Here’s why I think nationalism blinds us: If in your mind Jesus and your nation are going in the same direction—meaning Jesus is headed a certain direction, He has a certain goal and purpose for the world and the way He’s going to accomplish it and then your nation has the exact same goal and the exact same plan for accomplishing it—well then of course you can follow Jesus, because He’s headed a certain direction and your nation is headed the exact same direction and has the exact same plan to get there, well then of course, absolutely, you can do that.
But see, I think that when you read Jesus what you see if, and if you read the apostles and you read the early church documents, what you see is the idea that Jesus is going one way and everyone else is going the opposite way.
Jesus is headed true north and everything else—every nation—on this earth is headed south. You cannot go north and south at the same time, because the nations of the world are not going where Jesus is going, and their plan for transforming the world and changing the world and making the world a better place is not His plan.
You’re a Christian. But also you’re a citizen of a nation. How do you be a citizen of a nation without letting that drift into nationalism?
We are so passionate about what’s going on in politics. We look at the problems that our world has and we say, “The way to solve that problem is if we could just elect the right politician” and “What we need is a great politician and that’ll solve everything.”
That’s the way Christians seem to be behaving.
I think their hearts are right: I think our desire is to make the world a better place. There’s nothing wrong with that.
But, you know, the definition of insanity is doing the same thing over and over again and expecting a different result. Politics have never led us in the direction of making the world more Christlike.
I think to recognize that Jesus has a plan, and it’s a great plan to make the world a better place and to deal with the actual core problems we deal with as a human race—because our problems are not political, our problems are spiritual. You can pass all the laws you want, but you won’t change anyone’s heart.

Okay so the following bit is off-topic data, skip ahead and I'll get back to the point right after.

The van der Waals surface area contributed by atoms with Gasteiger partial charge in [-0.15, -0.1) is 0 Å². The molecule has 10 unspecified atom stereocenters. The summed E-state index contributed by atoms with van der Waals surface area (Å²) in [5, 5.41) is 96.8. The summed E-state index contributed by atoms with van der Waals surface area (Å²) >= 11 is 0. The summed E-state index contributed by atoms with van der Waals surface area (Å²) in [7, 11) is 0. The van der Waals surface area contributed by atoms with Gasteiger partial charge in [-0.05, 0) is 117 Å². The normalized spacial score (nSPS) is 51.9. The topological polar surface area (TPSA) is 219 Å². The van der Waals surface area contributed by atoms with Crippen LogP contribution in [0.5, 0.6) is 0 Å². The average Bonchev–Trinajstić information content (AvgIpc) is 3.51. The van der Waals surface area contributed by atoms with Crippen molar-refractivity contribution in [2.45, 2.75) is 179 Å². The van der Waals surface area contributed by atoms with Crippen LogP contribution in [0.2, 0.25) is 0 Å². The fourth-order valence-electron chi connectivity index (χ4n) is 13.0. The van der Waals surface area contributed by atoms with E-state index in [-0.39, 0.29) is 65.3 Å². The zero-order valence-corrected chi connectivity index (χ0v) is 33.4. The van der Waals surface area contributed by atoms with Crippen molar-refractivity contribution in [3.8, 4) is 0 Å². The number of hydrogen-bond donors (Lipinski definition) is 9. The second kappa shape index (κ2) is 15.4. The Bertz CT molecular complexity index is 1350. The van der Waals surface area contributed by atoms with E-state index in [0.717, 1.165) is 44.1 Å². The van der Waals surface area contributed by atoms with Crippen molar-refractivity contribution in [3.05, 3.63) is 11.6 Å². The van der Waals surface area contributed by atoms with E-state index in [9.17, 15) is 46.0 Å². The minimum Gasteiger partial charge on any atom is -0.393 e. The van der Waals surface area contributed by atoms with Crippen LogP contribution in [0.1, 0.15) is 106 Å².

For many, saying not to be involved in politics sounds like asking the to be passive about important issues. Is that right?
When I say that we should untangle from politics, I am not saying we do nothing. In fact, I think quite often when I do talk to Christians about this, and I say we should not involve ourselves with politics, most of the time the reaction I get is, “Well, Keith, you’re saying we should do nothing.”
That response betrays the very fact of what I’m saying: What you’re telling me is if I take politics away, you are doing nothing to share the Gospel.
You have Christians who would, at the drop of a hat, immediately engage in an argument about politics but they will not ever share their faith in Jesus with anybody. Right there betrays that entanglement.
How do we engage the culture? We do exactly what Jesus called us to do: We love our neighbor, we care for the poor, we reach out to the single mom who can’t pay her bills who lives on our street, we reach out to people who are in the margins and we share the love of Jesus with them in tangible ways. The gospel is intended to first of all change us into people who look and act like Jesus, and then to change people around us into people who look and act like Jesus.
That’s how you change the world. That’s Jesus’ plan to change the world.
Aaron Cline Hanbury is a contributing editor for RELEVANT. You can follow him on Twitter at @achanbury